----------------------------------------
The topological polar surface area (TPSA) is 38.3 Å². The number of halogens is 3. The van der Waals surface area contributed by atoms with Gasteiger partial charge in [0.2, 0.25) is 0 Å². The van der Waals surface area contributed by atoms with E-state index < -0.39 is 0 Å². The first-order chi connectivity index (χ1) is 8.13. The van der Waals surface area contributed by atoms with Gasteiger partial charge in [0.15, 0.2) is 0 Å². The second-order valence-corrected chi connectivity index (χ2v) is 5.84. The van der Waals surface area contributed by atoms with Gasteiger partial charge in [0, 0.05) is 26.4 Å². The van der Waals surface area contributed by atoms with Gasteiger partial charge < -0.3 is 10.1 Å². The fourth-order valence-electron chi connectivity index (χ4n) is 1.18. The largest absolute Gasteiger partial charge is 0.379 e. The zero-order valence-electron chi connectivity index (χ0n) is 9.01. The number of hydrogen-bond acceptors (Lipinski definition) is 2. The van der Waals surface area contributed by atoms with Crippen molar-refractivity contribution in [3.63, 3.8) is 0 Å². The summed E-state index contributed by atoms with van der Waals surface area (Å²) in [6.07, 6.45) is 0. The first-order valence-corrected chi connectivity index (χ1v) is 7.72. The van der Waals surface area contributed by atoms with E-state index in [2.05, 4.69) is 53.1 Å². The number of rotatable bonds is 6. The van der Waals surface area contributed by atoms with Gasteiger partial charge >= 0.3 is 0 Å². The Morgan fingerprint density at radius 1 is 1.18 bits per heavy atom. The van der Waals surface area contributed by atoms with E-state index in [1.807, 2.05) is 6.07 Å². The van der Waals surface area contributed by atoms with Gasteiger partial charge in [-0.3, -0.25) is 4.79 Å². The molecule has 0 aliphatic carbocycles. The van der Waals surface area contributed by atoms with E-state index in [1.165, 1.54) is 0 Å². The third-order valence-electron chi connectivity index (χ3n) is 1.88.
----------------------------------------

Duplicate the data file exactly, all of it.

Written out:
The topological polar surface area (TPSA) is 38.3 Å². The number of halogens is 3. The van der Waals surface area contributed by atoms with Gasteiger partial charge in [0.2, 0.25) is 0 Å². The van der Waals surface area contributed by atoms with E-state index < -0.39 is 0 Å². The first-order chi connectivity index (χ1) is 8.13. The van der Waals surface area contributed by atoms with Gasteiger partial charge in [0.15, 0.2) is 0 Å². The second-order valence-corrected chi connectivity index (χ2v) is 5.84. The van der Waals surface area contributed by atoms with Gasteiger partial charge in [0, 0.05) is 26.4 Å². The van der Waals surface area contributed by atoms with Gasteiger partial charge < -0.3 is 10.1 Å². The fourth-order valence-electron chi connectivity index (χ4n) is 1.18. The largest absolute Gasteiger partial charge is 0.379 e. The zero-order valence-electron chi connectivity index (χ0n) is 9.01. The number of hydrogen-bond acceptors (Lipinski definition) is 2. The van der Waals surface area contributed by atoms with Crippen molar-refractivity contribution in [3.63, 3.8) is 0 Å². The summed E-state index contributed by atoms with van der Waals surface area (Å²) in [6.07, 6.45) is 0. The first-order valence-corrected chi connectivity index (χ1v) is 7.72. The van der Waals surface area contributed by atoms with E-state index in [2.05, 4.69) is 53.1 Å². The number of rotatable bonds is 6. The van der Waals surface area contributed by atoms with Gasteiger partial charge >= 0.3 is 0 Å². The Morgan fingerprint density at radius 1 is 1.18 bits per heavy atom. The van der Waals surface area contributed by atoms with E-state index in [1.807, 2.05) is 6.07 Å². The van der Waals surface area contributed by atoms with Gasteiger partial charge in [-0.3, -0.25) is 4.79 Å². The molecule has 0 aliphatic carbocycles. The van der Waals surface area contributed by atoms with E-state index in [1.165, 1.54) is 0 Å². The third-order valence-electron chi connectivity index (χ3n) is 1.88.